Having embraced the motorcycling world Sunbeam motorbikes went on to enjoy significant success in the TT Seniors through the 20’s and 30’s with a few firsts and many top 10 to top 20 placements. Sunbeam engines were also used by sidecar racers. 1949 was the last time a Sunbeam motorcycle competed at the TT.

Check out this Pathe News video on YouTube of the 1928 TT, the after event firework display looks more dangerous than the racing to me.

Tourist Trophy Thrills 1928 – Pathe News

Sunbeam also invented the first Veyron.

Sunbeam 1000hp Car
1000hp Car by Sunbeam Wolverhampton


A smaller player HRD Motors Ltd was formed in 1924 by Howard Raymond Davies, a motorcycle racer who had been let down by reliability issues of the motorcycles he was using so decided to make his own from only the best quality components of the day. The slogan of the company was “Built by a rider” and sales were aimed at the high end performance market.

The first models were built in 1924 based on JAP engines. In 1925 on his own machines Davies won the Senior TT and came second in the Junior.

In 1926 the competition had improved and the best HRD could manage was a 5th place. 1927 was a better year, Freddie Dixon took first place in the Junior and sixth in the Senior for HRD. The successes brought in orders but not enough to keep the company going and the brand was sold to OK Supreme Motors and then to Phillip Vincent in 1928. Some models were manufactured under the HRD-Vincent label.

Another former bicycle manufacturer Diamond Cycles of Sedgley St. Wolverhampton decided to add motorcycles to their product range in 1908 and reformed as DF & M Engineering Company Ltd. Not such a catchy company name but the Diamond Motorcycle brand boasted models built around Belgian FN V twin engines and by 1912 JAP four-stroke engines were being used.

The factory moved to Vane St. Wolverhampton where a few more models were produced until motorcycle production ended in 1933.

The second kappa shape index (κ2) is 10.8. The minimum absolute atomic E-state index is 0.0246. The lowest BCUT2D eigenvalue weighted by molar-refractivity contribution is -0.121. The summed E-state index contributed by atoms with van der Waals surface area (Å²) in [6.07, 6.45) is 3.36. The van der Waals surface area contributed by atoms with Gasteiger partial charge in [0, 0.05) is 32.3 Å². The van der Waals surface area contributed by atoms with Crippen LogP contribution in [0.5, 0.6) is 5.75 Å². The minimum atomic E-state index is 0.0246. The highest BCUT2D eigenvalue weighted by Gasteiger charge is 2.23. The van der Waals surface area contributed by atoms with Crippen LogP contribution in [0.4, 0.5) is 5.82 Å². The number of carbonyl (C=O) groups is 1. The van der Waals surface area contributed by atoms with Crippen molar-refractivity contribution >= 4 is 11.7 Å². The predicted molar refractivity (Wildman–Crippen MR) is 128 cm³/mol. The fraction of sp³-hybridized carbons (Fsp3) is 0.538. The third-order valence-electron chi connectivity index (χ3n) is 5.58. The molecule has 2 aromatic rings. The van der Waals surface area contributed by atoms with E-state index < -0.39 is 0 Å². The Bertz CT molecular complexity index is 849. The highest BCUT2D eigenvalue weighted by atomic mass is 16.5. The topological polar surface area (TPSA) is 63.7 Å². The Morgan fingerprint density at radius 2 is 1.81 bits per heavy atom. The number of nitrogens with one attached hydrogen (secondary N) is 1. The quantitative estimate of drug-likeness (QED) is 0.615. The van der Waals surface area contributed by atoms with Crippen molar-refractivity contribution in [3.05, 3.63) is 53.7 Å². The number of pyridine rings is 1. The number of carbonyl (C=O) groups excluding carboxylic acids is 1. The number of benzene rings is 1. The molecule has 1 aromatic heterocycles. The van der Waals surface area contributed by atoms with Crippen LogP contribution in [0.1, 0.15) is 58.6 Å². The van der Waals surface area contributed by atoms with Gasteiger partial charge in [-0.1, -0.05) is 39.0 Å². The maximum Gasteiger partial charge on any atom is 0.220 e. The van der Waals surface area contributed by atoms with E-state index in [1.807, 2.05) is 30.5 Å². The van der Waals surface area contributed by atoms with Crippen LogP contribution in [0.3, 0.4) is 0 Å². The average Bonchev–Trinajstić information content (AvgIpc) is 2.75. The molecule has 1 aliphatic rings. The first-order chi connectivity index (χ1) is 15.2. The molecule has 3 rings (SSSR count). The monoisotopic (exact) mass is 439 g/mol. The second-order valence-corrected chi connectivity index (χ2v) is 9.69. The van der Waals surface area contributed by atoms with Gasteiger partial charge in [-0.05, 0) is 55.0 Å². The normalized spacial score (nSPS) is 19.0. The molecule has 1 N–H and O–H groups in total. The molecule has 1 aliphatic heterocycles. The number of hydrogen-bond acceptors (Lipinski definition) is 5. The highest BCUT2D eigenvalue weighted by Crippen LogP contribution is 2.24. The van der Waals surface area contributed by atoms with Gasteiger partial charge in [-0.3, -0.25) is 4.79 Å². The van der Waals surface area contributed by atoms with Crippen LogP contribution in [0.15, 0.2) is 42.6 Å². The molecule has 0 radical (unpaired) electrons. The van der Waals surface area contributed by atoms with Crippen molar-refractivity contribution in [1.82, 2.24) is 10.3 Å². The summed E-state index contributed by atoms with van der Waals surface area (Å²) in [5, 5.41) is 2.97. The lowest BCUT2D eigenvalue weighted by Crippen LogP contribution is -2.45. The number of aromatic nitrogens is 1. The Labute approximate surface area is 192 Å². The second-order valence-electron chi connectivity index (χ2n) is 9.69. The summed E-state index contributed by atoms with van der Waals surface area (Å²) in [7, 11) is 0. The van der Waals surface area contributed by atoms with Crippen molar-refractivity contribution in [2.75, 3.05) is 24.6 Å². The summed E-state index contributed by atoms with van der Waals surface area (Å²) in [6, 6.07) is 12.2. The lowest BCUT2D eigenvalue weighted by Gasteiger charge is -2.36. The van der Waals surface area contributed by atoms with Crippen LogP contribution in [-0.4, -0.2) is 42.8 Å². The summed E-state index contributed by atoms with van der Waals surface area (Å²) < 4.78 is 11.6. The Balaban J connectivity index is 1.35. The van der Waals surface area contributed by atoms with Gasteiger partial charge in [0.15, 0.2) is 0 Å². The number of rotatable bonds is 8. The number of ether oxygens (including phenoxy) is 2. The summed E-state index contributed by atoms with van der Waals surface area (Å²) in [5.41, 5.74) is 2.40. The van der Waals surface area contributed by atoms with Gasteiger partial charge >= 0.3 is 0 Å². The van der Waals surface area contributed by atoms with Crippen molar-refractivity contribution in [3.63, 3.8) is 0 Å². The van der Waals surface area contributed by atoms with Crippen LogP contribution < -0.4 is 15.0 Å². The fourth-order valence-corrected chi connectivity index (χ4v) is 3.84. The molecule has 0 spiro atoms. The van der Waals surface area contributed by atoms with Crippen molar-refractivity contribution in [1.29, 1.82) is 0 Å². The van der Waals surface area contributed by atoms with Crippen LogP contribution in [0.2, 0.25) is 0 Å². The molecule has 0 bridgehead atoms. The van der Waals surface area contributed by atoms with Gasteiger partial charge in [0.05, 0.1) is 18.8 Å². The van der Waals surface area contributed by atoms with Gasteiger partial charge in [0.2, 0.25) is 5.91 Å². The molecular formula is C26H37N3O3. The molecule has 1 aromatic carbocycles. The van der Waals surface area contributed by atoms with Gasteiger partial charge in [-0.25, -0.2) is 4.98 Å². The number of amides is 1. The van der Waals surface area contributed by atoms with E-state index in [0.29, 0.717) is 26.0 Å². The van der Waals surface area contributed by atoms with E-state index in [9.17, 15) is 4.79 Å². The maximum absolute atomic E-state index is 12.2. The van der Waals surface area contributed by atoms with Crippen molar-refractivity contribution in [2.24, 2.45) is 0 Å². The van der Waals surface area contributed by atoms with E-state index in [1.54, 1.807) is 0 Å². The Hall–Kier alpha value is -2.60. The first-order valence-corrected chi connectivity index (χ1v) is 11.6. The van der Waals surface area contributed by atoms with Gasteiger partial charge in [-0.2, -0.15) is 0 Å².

Diamond machines were raced at the TT from the early 20’s until 1931. Alec Bennet finished 9th in the 1924 Ultra Lightweight on a 175cc Villiers powered Diamond and in 1926 Syd Gleeve finished 7th on a Diamond also in the Ultra Lightweight.

Another small player were HB Motorcycles (Hill Brothers) of Walsall St. Wolverhampton. A 136cc 1 ¼ hp model was produced in 1910 and then not much else until 1919 when a 348cc model was developed that was raced by Roland Hill at the 1922 TT but failed to finish, the company folded in 1923.

Villiers Engineering was an offshoot of Sunbeam when a small japanning firm in Villiers St Wolverhampton was purchased by John Marston to provide components for his bicycles. Under his Son’s control the company went on to produce engines for a range of marques and some Villiers powered machines were seen at the TT.

Villiers eventually absorbed JA Prestwich Industries makers of the prolific JAP engines that provided power for numerous racing machines and many other applications over the years.

Villiers became part of Associated Motorcycles (AMC) group along with AJS, Matchless and Sunbeam then in the mid 60’s AMC merged with the BSA group then Norton to form Norton-Villiers when engines built in Wolverhampton powered Norton framed machines for a while.

There have been a few other motorcycle manufacturers in Wolverhampton over the years such as Clyno, Jukes, Olympic and Orbit but no others with TT heritage, as far as I am aware but I’m sure I’ll be told if I’ve missed some.

Monument to AJS Wolverhampton
Monument to AJS at former factory site.